Centre transferred Delhi’s chief secretary to ‘show hegemony’ over elected government, alleges AAP
The Union government’s decision to change Delhi’s chief secretary in a bureaucratic reshuffle is again leading to a stand-off between the Centre and the state at a time when the Supreme Court has reserved its judgment on which of them has the final authority on appointing and evaluating bureaucrats.
The issue of ‘services’ – dealing with transfers, postings and accountability of bureaucrats in Delhi -- has been a contentious one ever since the Aam Aadmi Party (AAP) came to power in 2015, and the party on Sunday alleged that the Centre’s “sudden” move to remove Anshu Prakash as chief secretary was to show its “hegemony” over the elected government.
In a late-evening order, the ministry of home affairs (MHA) on Saturday transferred Prakash to the Union telecommunications ministry as additional secretary. While MHA is likely to announce Delhi’s next chief secretary by Tuesday, the AAP and the Delhi government questioned the timing of the move.
“What was the reason to transfer the chief secretary now? When the court is due to give its verdict, why could the decision not be taken later? The Delhi government has not received any official communication on this yet. The Centre neither informed nor consulted us about the transfer of Anshu Prakash and also about appointing his successor,” said Nagendar Sharma, media adviser to chief minister Arvind Kejriwal.
“In the eventuality of Delhi government getting control over ‘services’, it would like to appoint the chief secretary of its choice, and not that of the Centre. In such a scenario, the impending unilateral appointment of Prakash’s successor by the Centre will only complicate matters,” added another senior AAP leader who asked not to be named.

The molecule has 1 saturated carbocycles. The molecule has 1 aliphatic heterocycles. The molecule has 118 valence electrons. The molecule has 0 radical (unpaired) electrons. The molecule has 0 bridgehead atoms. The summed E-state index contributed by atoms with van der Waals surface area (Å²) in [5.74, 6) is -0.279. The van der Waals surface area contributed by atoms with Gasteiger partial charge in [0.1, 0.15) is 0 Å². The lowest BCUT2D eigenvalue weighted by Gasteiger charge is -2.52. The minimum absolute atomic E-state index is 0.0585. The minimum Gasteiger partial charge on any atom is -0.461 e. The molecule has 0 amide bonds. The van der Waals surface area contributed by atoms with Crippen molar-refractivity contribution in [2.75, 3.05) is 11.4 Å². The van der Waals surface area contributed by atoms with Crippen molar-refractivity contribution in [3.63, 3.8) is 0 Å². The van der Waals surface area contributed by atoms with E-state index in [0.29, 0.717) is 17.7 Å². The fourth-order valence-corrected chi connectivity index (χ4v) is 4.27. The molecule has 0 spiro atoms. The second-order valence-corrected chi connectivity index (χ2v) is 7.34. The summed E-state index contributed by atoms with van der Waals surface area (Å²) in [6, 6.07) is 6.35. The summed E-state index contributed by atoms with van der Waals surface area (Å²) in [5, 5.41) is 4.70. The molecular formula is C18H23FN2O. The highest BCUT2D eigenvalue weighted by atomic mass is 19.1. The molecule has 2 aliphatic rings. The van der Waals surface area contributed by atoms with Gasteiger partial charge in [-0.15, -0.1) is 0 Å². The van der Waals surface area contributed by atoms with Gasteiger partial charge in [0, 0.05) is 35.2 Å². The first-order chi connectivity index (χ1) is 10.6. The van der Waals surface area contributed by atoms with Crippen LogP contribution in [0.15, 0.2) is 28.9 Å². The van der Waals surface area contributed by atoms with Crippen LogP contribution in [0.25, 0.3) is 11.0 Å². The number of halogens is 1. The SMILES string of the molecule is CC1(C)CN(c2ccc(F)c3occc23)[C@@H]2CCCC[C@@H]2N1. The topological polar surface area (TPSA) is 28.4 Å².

The Bharatiya Janata Party (BJP), however, called the AAP’s contention on the chief secretary’s transfer “vague” and “unconstitutional”. Leader of Opposition in the Delhi assembly Vijender Gupta said there is no way that an administrative step can be related to a judicial decision which is yet to be pronounced.
“I can still understand the logic of transferring officers within the Delhi government. But, how can the Delhi government transfer a bureaucrat to a Union ministry or to another UT, say Andaman and Nicobar islands?” he asked.
On July 4, a Constitution bench of the Supreme Court said that the Delhi government had primacy over the Lieutenant Governor (L-G) on all matters other than police, land, and public order. But it left the issues of ‘services’ and control of Delhi’s anti-corruption branch to be decided by a two-judge bench.
The tussle over services arises from a May 21, 2015 notification issued by MHA that said the Centre, through the L-G, had jurisdiction over it. The Delhi government says this was “illegal”. The Centre has argued that the Supreme Court verdict of June 4 did on quash the MHA notification.
What has further complicated matters in Delhi this year is that, in February, Prakash alleged that some AAP MLAs assaulted him at a midnight meeting in the presence of chief minister Arvind Kejriwal. The allegations snowballed into a tense standoff between Delhi’s bureaucracy, particularly IAS officers posted in the city government, and the political executive. Delhi police filed a charge sheet in the case against the CM, deputy CM Sisodia and other AAP MLAs. The AAP has called the charge sheet bogus and termed it a ploy by the Centre to launch a witch hunt against its leaders.
The Delhi government has long contended that not getting bureaucrats of its choice is hampering development work in several projects.
“The MHA has cadre controlling-authority of transferring and posting all-India service officers. They have a pool of IAS officers which they distribute in different UTs. Even if the SC’s verdict on services comes in favour of the Delhi government, implementing the order may take over a year. Administrative work cannot stop till then,” said SK Sharma, former Lok Sabha secretary.